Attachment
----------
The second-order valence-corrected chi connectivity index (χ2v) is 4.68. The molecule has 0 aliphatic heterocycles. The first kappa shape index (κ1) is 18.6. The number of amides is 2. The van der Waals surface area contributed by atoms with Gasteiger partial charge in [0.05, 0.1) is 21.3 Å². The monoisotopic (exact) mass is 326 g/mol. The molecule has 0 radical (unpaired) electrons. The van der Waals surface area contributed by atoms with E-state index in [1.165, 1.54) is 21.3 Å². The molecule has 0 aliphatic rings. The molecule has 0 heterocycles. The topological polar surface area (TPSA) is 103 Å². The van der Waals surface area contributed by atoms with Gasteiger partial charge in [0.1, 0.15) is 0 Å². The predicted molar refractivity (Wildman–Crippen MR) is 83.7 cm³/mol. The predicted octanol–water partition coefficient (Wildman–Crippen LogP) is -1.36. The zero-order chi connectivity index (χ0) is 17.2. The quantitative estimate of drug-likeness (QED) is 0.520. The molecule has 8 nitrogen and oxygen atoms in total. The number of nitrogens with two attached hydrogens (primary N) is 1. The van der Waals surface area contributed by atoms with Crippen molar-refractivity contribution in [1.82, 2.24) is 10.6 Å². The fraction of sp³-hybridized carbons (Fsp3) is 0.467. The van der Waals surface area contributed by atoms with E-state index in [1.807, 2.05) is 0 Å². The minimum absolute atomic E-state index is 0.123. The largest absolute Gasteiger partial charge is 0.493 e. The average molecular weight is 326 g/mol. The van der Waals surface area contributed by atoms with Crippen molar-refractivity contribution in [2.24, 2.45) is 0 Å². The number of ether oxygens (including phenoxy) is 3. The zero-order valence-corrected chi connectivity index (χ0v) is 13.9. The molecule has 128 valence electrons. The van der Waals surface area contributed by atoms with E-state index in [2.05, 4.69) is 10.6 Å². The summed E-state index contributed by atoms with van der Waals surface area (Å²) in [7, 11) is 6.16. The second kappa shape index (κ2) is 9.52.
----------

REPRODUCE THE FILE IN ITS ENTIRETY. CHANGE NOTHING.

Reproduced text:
The second-order valence-corrected chi connectivity index (χ2v) is 4.68. The molecule has 0 aliphatic heterocycles. The first kappa shape index (κ1) is 18.6. The number of amides is 2. The van der Waals surface area contributed by atoms with Gasteiger partial charge in [0.05, 0.1) is 21.3 Å². The monoisotopic (exact) mass is 326 g/mol. The molecule has 0 radical (unpaired) electrons. The van der Waals surface area contributed by atoms with E-state index in [1.165, 1.54) is 21.3 Å². The molecule has 0 aliphatic rings. The molecule has 0 heterocycles. The topological polar surface area (TPSA) is 103 Å². The van der Waals surface area contributed by atoms with Gasteiger partial charge in [0.1, 0.15) is 0 Å². The predicted molar refractivity (Wildman–Crippen MR) is 83.7 cm³/mol. The predicted octanol–water partition coefficient (Wildman–Crippen LogP) is -1.36. The zero-order chi connectivity index (χ0) is 17.2. The quantitative estimate of drug-likeness (QED) is 0.520. The molecule has 8 nitrogen and oxygen atoms in total. The number of nitrogens with two attached hydrogens (primary N) is 1. The van der Waals surface area contributed by atoms with Crippen molar-refractivity contribution in [1.82, 2.24) is 10.6 Å². The fraction of sp³-hybridized carbons (Fsp3) is 0.467. The van der Waals surface area contributed by atoms with E-state index in [1.807, 2.05) is 0 Å². The minimum absolute atomic E-state index is 0.123. The largest absolute Gasteiger partial charge is 0.493 e. The average molecular weight is 326 g/mol. The van der Waals surface area contributed by atoms with Crippen molar-refractivity contribution in [2.24, 2.45) is 0 Å². The number of ether oxygens (including phenoxy) is 3. The zero-order valence-corrected chi connectivity index (χ0v) is 13.9. The molecule has 128 valence electrons. The van der Waals surface area contributed by atoms with E-state index in [2.05, 4.69) is 10.6 Å². The summed E-state index contributed by atoms with van der Waals surface area (Å²) in [7, 11) is 6.16. The second kappa shape index (κ2) is 9.52.